First English edition of the Nuremberg chronicle: being the Liber chronicarum of Dr. Hartmann Schedel…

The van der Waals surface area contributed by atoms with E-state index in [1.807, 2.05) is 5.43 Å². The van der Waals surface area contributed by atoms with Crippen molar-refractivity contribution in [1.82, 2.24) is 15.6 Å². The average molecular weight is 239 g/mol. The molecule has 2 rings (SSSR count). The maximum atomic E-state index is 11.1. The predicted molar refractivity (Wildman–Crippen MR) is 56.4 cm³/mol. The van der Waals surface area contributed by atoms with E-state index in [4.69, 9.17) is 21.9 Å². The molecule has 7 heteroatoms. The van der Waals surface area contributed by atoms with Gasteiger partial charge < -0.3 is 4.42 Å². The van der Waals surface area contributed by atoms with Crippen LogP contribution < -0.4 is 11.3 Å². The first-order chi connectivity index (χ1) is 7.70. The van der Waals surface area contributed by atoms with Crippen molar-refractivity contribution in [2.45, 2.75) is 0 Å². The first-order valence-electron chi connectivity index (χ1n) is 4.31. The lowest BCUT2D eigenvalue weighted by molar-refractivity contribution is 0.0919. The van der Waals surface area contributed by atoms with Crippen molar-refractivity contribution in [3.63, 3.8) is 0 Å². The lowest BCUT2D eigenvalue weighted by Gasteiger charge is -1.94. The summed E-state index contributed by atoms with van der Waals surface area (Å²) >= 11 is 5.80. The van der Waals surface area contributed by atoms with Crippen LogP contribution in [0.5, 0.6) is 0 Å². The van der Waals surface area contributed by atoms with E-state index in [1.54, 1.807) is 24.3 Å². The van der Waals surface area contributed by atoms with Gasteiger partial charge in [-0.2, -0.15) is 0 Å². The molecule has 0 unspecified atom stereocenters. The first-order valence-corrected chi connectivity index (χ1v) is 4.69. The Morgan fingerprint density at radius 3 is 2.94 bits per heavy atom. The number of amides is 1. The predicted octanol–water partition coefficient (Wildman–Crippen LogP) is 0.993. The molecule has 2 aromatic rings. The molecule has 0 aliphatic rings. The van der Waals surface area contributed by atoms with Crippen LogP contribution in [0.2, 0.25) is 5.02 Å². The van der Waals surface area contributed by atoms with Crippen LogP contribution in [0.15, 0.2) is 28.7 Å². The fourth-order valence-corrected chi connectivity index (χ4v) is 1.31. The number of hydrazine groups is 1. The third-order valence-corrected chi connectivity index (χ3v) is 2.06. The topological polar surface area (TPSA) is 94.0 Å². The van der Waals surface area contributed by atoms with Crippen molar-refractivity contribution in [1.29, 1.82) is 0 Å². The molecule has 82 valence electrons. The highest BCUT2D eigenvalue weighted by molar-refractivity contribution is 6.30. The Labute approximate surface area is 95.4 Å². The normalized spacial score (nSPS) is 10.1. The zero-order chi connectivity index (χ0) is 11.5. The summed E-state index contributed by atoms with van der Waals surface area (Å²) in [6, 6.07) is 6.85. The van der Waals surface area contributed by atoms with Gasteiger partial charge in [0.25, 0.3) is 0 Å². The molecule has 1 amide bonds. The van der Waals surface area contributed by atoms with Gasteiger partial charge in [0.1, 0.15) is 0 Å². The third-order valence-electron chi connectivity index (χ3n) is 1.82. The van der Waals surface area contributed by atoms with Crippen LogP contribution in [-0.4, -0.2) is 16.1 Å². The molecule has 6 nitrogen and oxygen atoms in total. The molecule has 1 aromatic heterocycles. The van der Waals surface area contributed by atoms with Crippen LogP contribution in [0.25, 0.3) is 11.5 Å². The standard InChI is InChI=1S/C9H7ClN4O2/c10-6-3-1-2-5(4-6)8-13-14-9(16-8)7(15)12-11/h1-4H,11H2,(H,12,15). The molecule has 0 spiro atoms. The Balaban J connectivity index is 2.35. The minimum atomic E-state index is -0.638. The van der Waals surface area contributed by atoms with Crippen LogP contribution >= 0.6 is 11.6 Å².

Verona or Bern, the beautiful and picturesque city of the Venetians, lying against the mountains (as Justinus[Justinus = Justin. See note to Folio XLVIII verso.] , quoting Trogus Pompeius, says) was, with Milan (Mediolanum), Brescia (Brixia)[Brixia, the modern Brescia, was originally a town in Gallia Cisalpina on the road from Comum to Aquileia, through which the river Mella flowed. It submitted to the Romans in 225 BCE, and in 27 BCE Augustus founded a civil colony here. It was plundered by Attila in 425 CE, but became the seat of a duchy in the Lombard period. In 1258, it fell into the hands of Eccelino of Verona and belonged to the Scaligers (della Scala) until 1421, when it came under the Visconti of Milan and in 1426 under the dominion of Venice.] and Bergomum,[Bergamo, anciently Bergomum, was originally the tribal center of the Orobii in Gallia Cisalpina, between Comum and Brixia. It is located at the foot of the alps northeast of Milan. After destruction by Attila, it became the capital of a Lombard duchy. From 1264 to 1428 it was under Milan, but then became Venetian, and so it remained until 1797.] built by the Gauls, who were conquered by the Romans; although some, including Siccardo of Cremona, says that it was built earlier, and after the destruction of Troy. Through it flows the Athesis,[Athesis, the Adige or Etach, rises in the Rhaetian Alps, flows past Verona and into the Adriatic.] by which it is made picturesque and secure. The river is of use in the transportation of merchandise and fruit. The fields about it produce good fruit—all sorts of apples, oil, various kinds of wine, as well as wool, out of which the soft and beautiful Italian cloth is made; and in this the Italians by reason of good pastures carry on an extraordinary trade. The fields and meadows give city and country a natural and pleasant aspect. Balbus, a high mountain, produces various kinds of herbs and roots and these are gathered to promote the health of the living. In the fields are natural springs. The Romans also found this city agreeable and set up an amphitheater and other buildings there. Many high structures, beautiful temples and strongholds were erected, including the castles of the kings of the Goths and Lombards. Wine is grown here which has an exceptionally agreeable taste. This wine (as Cassiodorus[Cassiodorus, Magnus Aurelius, was a distinguished statesman and one of the few men of learning at the downfall of the Western Empire. He was born about 468 CE, and came of an ancient and wealthy Roman family. He enjoyed the full confidence of Theodoric the Great and his successors, and under a variety of different titles he conducted for a long series of years the government of the Ostrogothic kingdom. At 70 he retired to the monastery of Viviera, which he founded in his native province, and there passed the last 30 years of his life. His time was devoted to study and the composition of elementary treatises on history, metaphysics, the seven liberal arts and divinity. His leisure hours were employed in the construction of philosophical toys, such as sun-dials, water-clocks, etc.] states) was brought in ships on the Athesis and over the sea to Rome by Theodoric (Theodatum)[Theodoric, surnamed the Great, king of the Ostrogoths, was at first an ally of Zeno, the emperor of Constantinople but was afterwards involved in hostilities with him. In order to get rid of Theodoric, Zeno gave him permission to invade Italy, and expelled the usurper Odoacer from the country. Theodoric entered Italy in 489, defeated Odoacer in three great battles, and finally became master of Italy, ruling it for 33 years till his death in 526. His long reign was prosperous and beneficent. He was a patron of literature, and among his ministers were Cassiodorus and Boethius, the two last writers who can claim a place in the literature of ancient Rome.], the third king of the Ostrogoths, who highly prized it. There is also much history connected with the place. Attila, king of the Goths, burned and destroyed the city. Here also Alboin (Alboninus)[Alboin, king of the Lombards and barbarian conqueror of northern Italy, succeeded his father Audoin about 565. The Lombards at that time were engaged in constant war with the Gepidae. Alboin finally destroyed them, slew their king Cunimund in battle, and married his daughter Rosamund. On April 1, 568 he assembled his people with a great number of allies to cross the Alps and form a new settlement in Italy—a migration rather than an invasion. The Roman defenses were overrun and Lombard rule was established in northern Italy. But Alboin was murdered at the instigation of his wife whom he insulted by making her drink wine from her father's skull. ], the first king of the Lombards, was killed by his wife Rosamund. And here the Emperor Rudolphus defeated the Emperor Berengarius, and killed him. Here also the noble House of La Scala was in power, and ruled illustriously for seventy years.[The reference is to the great Della Scala family, whose name is Latinized to Scaliger, and is given in the German as "von der Leiter", there being a ladder in the coat of arms. To this family belonged two great scholars, Julius Caesar Scaliger (1484 to 1558), and Joseph Justus Scaliger (1540 to 1609), the greatest scholar of his day. For a fuller consideration of this house, see Folio CCXXIII verso).] Then the city came into the hands of the Venetians. Here, as in other noted cities, flourished distinguished men. Zeno was the first bishop of Verona. He wrote much in interpretation of the Old and the New Testaments.[St. Zeno, or Zenone, the eighth bishop of Verona, was famous for his learning and for the piety of his life. According to some traditions he reduxit Veronam ad baptismum (‘led Verona back to baptism,' i.e., rechristianized the city). His writings have come down to the present day, and besides their doctrine and devotion, also have some literary merit. He died about 380 or 390.] Eusebius states that Aemilius Marius was a poet of Verona, and that he died in Asia. And later came Catullus, the poet,[Valerius Catullus, a Roman poet, was born at Verona, or in the immediate vicinity, in 87 BCE. He inherited considerable property from his father, who was the friend of Julius Caesar. His extant works consist of 116 poems— lyrics, elegies, epigrams, etc; while the Wedding of Pellus and Thetis, in 409 hexameter lines, is a ‘little epic'. He adorned all he touched, and his shorter poems are characterized by original invention and felicity of expression. In fact, Catullus is now considered one of the greatest of all Roman poets.] and the two Plinys, as well as Guarino, a celebrated orator[Guarino da Verona (1370-1460) was one of the restorers of classical learning. He was born at Verona, and studied Greek at Constantinople, where for five years he was the pupil of Manuel Chrysolaras. In 1436 he became professor of Greek at Ferrara, where he died in 1460. His principal works are translations of Strabo and of some of the Lives of Plutarch, a compendium of the Greek grammar of Chrysolaras, and a series of commentaries on Persius, Juvenal, Martial, and on some of the writings of Aristotle and Cicero.] ; and there were many others.